For Brian Rohter, president of New Seasons Markets, which will have four stores operating in the Portland area by year's end, he's banking that as customers learn more, they will only become more aware and thoughtful about their purchases, at least when it comes to food.
"We've been successful because people have a thirst for locally grown, organic produce," he said. "But you have to make an effort to reach out to the 'potential' customers, beyond the 'true believers.' And marketing is key to that outreach. We're in effect creating demand for locally grown foods by educating our customers about the advantages of choosing local."
Rohter's stores regularly run full-page newspaper ads touting the environmental advantages to buying locally grown foods, but also carry products found in mainstream grocery stores, with comparative pricing, to encourage consumers to make the transition toward local and more healthy foods.
But New Seasons faces an increasingly competitive market, and one that is consolidating at an unprecedented rate. Rohter noted that supermarket ownership is falling into the hands of fewer companies nationwide, and that ten cents out of each dollar spent on food in the US goes to one company -- cigarette-maker Phillip Morris, which also owns a host of food companies.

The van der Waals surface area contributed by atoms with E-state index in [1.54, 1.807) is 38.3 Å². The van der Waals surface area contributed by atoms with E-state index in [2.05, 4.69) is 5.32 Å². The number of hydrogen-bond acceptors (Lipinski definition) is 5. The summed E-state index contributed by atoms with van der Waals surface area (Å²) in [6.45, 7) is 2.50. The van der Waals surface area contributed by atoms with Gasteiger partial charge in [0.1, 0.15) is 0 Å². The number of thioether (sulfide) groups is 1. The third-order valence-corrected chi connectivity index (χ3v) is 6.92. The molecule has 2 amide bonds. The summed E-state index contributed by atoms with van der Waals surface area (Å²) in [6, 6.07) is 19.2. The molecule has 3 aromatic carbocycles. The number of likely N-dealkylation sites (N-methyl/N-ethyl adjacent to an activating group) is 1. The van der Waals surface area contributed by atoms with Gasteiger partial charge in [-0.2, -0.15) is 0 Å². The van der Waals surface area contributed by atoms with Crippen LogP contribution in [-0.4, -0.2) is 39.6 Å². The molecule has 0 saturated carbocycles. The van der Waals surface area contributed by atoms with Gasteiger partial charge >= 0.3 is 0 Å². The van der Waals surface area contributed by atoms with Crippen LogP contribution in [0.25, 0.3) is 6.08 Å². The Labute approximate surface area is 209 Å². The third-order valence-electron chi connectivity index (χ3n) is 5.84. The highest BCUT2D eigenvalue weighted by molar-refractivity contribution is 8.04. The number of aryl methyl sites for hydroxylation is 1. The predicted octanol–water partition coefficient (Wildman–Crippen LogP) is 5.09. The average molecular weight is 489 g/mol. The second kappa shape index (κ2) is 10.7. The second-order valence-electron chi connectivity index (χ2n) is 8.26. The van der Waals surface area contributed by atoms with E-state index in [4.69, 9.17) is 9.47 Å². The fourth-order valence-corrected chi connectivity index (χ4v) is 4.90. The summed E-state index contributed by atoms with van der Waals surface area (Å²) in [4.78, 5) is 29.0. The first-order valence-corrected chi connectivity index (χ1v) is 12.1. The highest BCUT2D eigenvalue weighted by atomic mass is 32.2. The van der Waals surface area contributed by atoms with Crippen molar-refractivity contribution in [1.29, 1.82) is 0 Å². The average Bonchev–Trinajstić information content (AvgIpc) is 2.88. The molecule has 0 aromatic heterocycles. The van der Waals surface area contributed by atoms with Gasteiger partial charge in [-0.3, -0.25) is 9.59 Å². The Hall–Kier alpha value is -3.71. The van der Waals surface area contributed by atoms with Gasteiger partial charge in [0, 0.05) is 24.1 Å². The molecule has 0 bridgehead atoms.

Greg Higgins, a Portland restaurateur and member of Chef's Collaborative, a nationwide network of chefs and restaurateurs who promote sustainable cuisine, points out that the marketing forces marshaled by such powerful companies has made Americans believe they should be able to have any type of food they want at any time during the season.
"We really need to come to grips with the over-marketing that's out there," he said. "We should celebrate the foods that are there during the seasons, instead of what isn't there. If it's out of season, the demand shouldn't be there."
Both Rohter and Higgins contend that the real victims of this unprecedented consolidation in food production and distribution are small farmers, whose share of the food retail dollar ends up below their costs of production. These farmers -- forced to opt for going out of business -- has larger effects -- the fabric of small, rural farming communities is negatively impacted.
From the farmer's perspective, Bob Gregson, a longtime farmer and member of the King County Agriculture Commission, said a staggeringly large opportunity is being lost, and the culprit is the export-centric nature of food production in the Northwest region. The 'opportunity' is food consumption in the region, tallied at $12 billion for Washington alone, and based on US Department of Agriculture figures that the average person spends $2,700 per year on food.